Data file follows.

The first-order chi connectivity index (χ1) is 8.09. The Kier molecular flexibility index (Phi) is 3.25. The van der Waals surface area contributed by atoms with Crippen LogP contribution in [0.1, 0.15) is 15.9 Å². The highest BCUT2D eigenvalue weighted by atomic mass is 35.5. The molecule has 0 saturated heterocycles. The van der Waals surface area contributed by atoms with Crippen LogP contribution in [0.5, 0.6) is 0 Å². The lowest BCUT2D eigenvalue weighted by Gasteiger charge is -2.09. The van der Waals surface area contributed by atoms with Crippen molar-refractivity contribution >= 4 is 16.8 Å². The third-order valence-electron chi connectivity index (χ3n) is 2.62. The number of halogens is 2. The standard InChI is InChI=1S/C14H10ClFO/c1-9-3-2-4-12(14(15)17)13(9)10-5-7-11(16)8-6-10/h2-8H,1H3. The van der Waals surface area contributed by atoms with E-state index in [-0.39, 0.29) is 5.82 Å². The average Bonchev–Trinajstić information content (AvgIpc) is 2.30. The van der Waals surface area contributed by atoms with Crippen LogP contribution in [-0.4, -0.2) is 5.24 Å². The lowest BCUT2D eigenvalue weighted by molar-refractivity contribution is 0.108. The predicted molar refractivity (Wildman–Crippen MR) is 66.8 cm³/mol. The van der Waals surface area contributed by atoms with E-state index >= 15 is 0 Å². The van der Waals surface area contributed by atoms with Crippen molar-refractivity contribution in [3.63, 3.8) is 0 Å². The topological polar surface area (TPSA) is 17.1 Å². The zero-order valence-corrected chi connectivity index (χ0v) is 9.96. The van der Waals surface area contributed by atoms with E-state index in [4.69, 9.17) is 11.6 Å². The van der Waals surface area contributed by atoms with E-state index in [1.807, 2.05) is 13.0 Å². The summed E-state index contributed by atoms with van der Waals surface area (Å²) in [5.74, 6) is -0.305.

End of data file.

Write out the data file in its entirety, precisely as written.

The first-order chi connectivity index (χ1) is 8.09. The Kier molecular flexibility index (Phi) is 3.25. The van der Waals surface area contributed by atoms with Crippen LogP contribution in [0.1, 0.15) is 15.9 Å². The highest BCUT2D eigenvalue weighted by atomic mass is 35.5. The molecule has 0 saturated heterocycles. The van der Waals surface area contributed by atoms with Crippen LogP contribution in [0.5, 0.6) is 0 Å². The lowest BCUT2D eigenvalue weighted by Gasteiger charge is -2.09. The van der Waals surface area contributed by atoms with Crippen molar-refractivity contribution >= 4 is 16.8 Å². The third-order valence-electron chi connectivity index (χ3n) is 2.62. The number of halogens is 2. The standard InChI is InChI=1S/C14H10ClFO/c1-9-3-2-4-12(14(15)17)13(9)10-5-7-11(16)8-6-10/h2-8H,1H3. The van der Waals surface area contributed by atoms with E-state index in [-0.39, 0.29) is 5.82 Å². The average Bonchev–Trinajstić information content (AvgIpc) is 2.30. The van der Waals surface area contributed by atoms with Crippen LogP contribution in [-0.4, -0.2) is 5.24 Å². The lowest BCUT2D eigenvalue weighted by molar-refractivity contribution is 0.108. The predicted molar refractivity (Wildman–Crippen MR) is 66.8 cm³/mol. The van der Waals surface area contributed by atoms with E-state index >= 15 is 0 Å². The van der Waals surface area contributed by atoms with Crippen molar-refractivity contribution in [3.63, 3.8) is 0 Å². The topological polar surface area (TPSA) is 17.1 Å². The zero-order valence-corrected chi connectivity index (χ0v) is 9.96. The van der Waals surface area contributed by atoms with E-state index in [4.69, 9.17) is 11.6 Å². The van der Waals surface area contributed by atoms with E-state index in [1.807, 2.05) is 13.0 Å². The summed E-state index contributed by atoms with van der Waals surface area (Å²) in [5.74, 6) is -0.305.